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03 April 2019 | Story Xolisa Mnukwa | Photo Vhugala Nthakheni
Uhuru Qwaqwa Arrival
The #UFSWalkToUhuru team arrives at the UFS Qwaqwa Campus on Friday 22 March.

The University of the Free State (UFS) Division of Student Affairs, in collaboration with the UFS Office for International Affairs, have joined hands to drive a fundraising and student-accessibility initiative dubbed, ‘The Walk to Uhuru’ (#UFSWalktoUhuru), which is aimed at raising funds and advocating for the educational rights of the less privileged. 

The project aims to raise funds in excess of R2 million from the public and stakeholders affiliated with the UFS (Kovsie staff and students). The project derives from the 2018/2019 UFS Institutional Student Representative Council (ISRC) mandate ‘Students Must Graduate’. The ISRC mandate aims to source funding opportunities for UFS students to register, and to complete their studies across all three campuses in 2020 and beyond.

The first leg of the project, a 350 km walk from the Bloemfontein to the Qwaqwa Campus, has already taken place and concluded on Friday, 22 March 2019 as planned. The #UFSWalkToUhuru team successfully completed the first leg of their journey to academic freedom for financially disadvantaged students at the UFS. The Uhuru team is now focusing its attention on the second leg and is determined to take on Mount Kilimanjaro (Uhuru) from 20 June to 20 July 2019.

The team sat down for a debriefing session to unpack the overall experience and result of the first half of the initiative, and they all agreed that the walk to Qwaqwa was an enlightening experience. It was a walk that comprised learning opportunities, team building, and goal crushing.

According to Rethabile Motseki, member of the #UFSWalkToUhuru team, the walk to Qwaqwa made a significant impact on the project, as the university community is now aware of the significant goals that the team is trying to accomplish. The team has also resumed their fitness-training programme to ensure that they are ready to take on the Uhuru climb in June.

A media briefing will take place shortly (date to be confirmed) to detail the ongoing fundraising initiatives rolled out by the #UFSWalkToUhuru team.  We implore you, and the nation as a whole, to help establish a better future for disadvantaged UFS students by donating to the initiative.

Students, staff, and the public can support the cause and make contributions/donations to the initiative by visiting the UFS Walk to Uhuru #givengain account page.

For more information, contact UFS SRC President, Sonwabile Dwaba, on DwabaSJ@ufs.ac.za  or Rethabile Motseki on MotsekiR@ufs.ac.za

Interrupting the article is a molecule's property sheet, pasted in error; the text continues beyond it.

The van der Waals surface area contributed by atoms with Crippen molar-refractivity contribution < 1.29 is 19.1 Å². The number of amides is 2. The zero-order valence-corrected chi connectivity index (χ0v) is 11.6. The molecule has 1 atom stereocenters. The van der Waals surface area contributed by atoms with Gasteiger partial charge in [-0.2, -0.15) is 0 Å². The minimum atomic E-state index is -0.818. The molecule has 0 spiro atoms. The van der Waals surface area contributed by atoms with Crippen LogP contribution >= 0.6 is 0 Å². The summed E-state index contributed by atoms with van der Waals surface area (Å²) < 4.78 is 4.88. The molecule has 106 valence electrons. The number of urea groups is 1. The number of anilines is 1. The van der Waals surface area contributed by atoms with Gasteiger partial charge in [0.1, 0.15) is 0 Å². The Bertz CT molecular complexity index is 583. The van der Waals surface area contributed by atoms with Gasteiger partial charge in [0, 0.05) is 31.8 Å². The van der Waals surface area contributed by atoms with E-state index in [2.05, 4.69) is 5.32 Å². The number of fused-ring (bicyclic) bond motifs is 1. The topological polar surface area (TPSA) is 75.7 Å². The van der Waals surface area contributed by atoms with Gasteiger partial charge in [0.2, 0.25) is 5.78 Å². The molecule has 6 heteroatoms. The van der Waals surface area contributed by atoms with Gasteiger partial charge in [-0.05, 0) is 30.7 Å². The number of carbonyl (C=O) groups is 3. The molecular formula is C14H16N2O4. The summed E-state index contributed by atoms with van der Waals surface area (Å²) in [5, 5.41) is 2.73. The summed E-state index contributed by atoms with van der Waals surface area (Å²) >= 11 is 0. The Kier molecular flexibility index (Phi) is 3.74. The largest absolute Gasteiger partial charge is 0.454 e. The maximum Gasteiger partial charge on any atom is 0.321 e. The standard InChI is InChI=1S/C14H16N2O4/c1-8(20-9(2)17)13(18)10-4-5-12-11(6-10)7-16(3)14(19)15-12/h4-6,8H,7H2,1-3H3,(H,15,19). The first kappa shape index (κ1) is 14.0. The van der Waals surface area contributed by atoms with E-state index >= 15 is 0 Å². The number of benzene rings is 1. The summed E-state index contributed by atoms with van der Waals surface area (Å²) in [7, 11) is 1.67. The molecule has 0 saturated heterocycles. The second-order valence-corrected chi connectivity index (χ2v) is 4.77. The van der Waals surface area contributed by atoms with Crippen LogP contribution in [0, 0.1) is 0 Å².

News Archive

Quadriplegic doctor obtains degree against all odds
2016-11-25

Description: Dr Swartbooi CUADS Tags: Dr Swartbooi CUADS

Dr Swartbooi faces each day with vigour and
resilience. Dr Swartbooi analyses images on
a screen in the Clinical Imaging Laboratory
at Universitas Academic Hospital.

Photo: Oteng Mpete

Life’s defining moments are when perseverance is rewarded. It is not easy to swim against the tide. However, for Dr Ambrotius Swartbooi from the University of the Free State’s Department of Clinical Imaging Sciences, it became his moment of glory. In 2006, Dr Swartbooi suffered a spinal injury from a near-fatal car accident which left him paralysed and a quadriplegic.

The strength to carry on

“You have one of two choices:
to lie down and give up,
or to pick yourself up”
—Dr Swartbooi

Dr Swartbooi spent close to six months, recovering from his injuries. “You have one of two choices: to lie down and give up or to pick yourself up,” said Dr Swartbooi. He would inspire other patients with similar injuries to reintegrate into society despite their new-found circumstances.

Fortunately, not all was doom and gloom; in 2007 Dr Swartbooi got married, and his wife has supported and inspired him to continue pursuing his dreams. Dr Swartbooi completed his undergraduate medical degree at the UFS, and in 2014 decided it was time to complete his studies and pursued an MMed specialising in Diagnostic Radiology.

To treat or not treat: that is the question

After all his trials and tribulations, Dr Swartbooi will be receiving his MMed Diagnostic Radiology degree at the UFS Summer Graduation ceremony in December 2016. His research focuses on intracranial aneurysm size interventions. He discovered that there were discrepancies between international standards for intervention and African standards for intervention.

The research inspects what should be treated and how it should be treated. He found there was a gap in African literature into the size of aneurysms.

Champion of survival: Where to from here?

“That’s a good question,” said Dr Swartbooi. “Slowly from here. I still need to work on getting my full accreditation from the Health Professions Council of South Africa (HPCSA).” He plans to continue fuelling his passion for teaching. “There is no place better to teach than at an academic hospital.”

Dr Swartbooi commended the efforts of the Centre for Universal Access and Disability Support (CUADS), which assisted him in writing all his exams. “I want to be able to make a fulfilling and lasting impact on people but also to give the best medical service that I can,” concluded Dr Swartbooi.

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